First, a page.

[rust-dev] No range integer type? Saftey beyond memory?

Graydon Hoare graydon at mozilla.com
Mon Apr 22 09:18:54 PDT 2013

On 21/04/2013 12:09 AM, tsam at tormail.org wrote:

> I worry that once Rust fixes memory safety it will quickly be
> time to replace Rust to correct all the other programmer-traps.

Yeah. There are unfortunately always limits and compromises when making 
a real language. Rust is attacking a very difficult niche so we have to 
spend a lot of energy on things that are not strictly about safety. But 
I appreciate your concern.

> In Rust (like C) there doesn't appear to be any way to access the
> processor flags to cheaply detect overflow on machine types

It would be done with some per-platform inline asm (which we support 
now), or intrinsics, or an attribute on (say) newtyped integral types. 
Any of these would probably be ok. The attribute form would make it part 
of the type, so you'd wind up with checks performed on cast boundaries 
as well as any non-approximated operations.

> your "safe integer objects" will likely have poor performance and of
> course not work with the standard libraries.

I believe any such integration -- inline asm, intrinsics or attribute -- 
would be similar, performance-wise. Maybe LLVM's scheduler could do a 
better job with them if it knows more about the instruction (an argument 
for intrinsics), and if it knows about the type range itself it may 
eliminate certain branches as dead code, but otherwise inlining should 
boil off most of the abstractions equivalently.

> Integrated ranged types would
> also be synergistic with memory safety since a function which takes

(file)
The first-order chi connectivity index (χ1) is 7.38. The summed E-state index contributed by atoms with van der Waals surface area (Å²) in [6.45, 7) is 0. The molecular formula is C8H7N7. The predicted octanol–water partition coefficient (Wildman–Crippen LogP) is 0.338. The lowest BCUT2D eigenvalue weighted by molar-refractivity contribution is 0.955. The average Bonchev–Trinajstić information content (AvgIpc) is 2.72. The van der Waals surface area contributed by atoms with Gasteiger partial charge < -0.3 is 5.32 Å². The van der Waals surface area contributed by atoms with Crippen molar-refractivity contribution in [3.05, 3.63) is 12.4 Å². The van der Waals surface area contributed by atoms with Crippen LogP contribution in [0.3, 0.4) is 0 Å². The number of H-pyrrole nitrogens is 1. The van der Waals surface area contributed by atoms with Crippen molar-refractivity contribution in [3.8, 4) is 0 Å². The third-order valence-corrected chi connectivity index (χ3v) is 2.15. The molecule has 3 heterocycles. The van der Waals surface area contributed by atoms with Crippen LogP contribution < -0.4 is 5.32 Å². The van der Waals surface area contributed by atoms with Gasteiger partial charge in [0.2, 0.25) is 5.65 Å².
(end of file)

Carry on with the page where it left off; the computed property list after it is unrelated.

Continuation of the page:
> limited-range inputs can sometimes be statically proven memory-safe when
> it couldn't otherwise be, allowing the boundary check to be hoisted out of
> functions entirely even across closed-source-library boundaries when their
> interfaces are range constrained.

Not entirely. There are always limited approximations at work in these 
things; range checks can only be statically eliminated in some cases 
when the approximation is tight, otherwise it has to be repeated on each 
potentially range-violating arithmetic operation.

LLVM does expose range-limited types and, presumably, does some such 
check-elimination. I'd not be opposed to absorbing this via a 
well-integrated attribute on integer types.

We've also had some requests for a mechanism to enable overflow checking 
on _all_ integer types within a given static or dynamic program extent, 
using attributes. And similar things are going to be desirable wrt. the 
floating point environment, which is trickier since it's latent in the 
CPU state rather than the (static) operations performed. Again, I'd be 
happy to work through developing patches for this and exploring the 
problem space. It's a set of bugs usually swept under the rug in C.

> Overflow is something that ada seems to handle well, but ada doesn't
> really seem to be in the running for a wide spread next language outside
> of certain niches.



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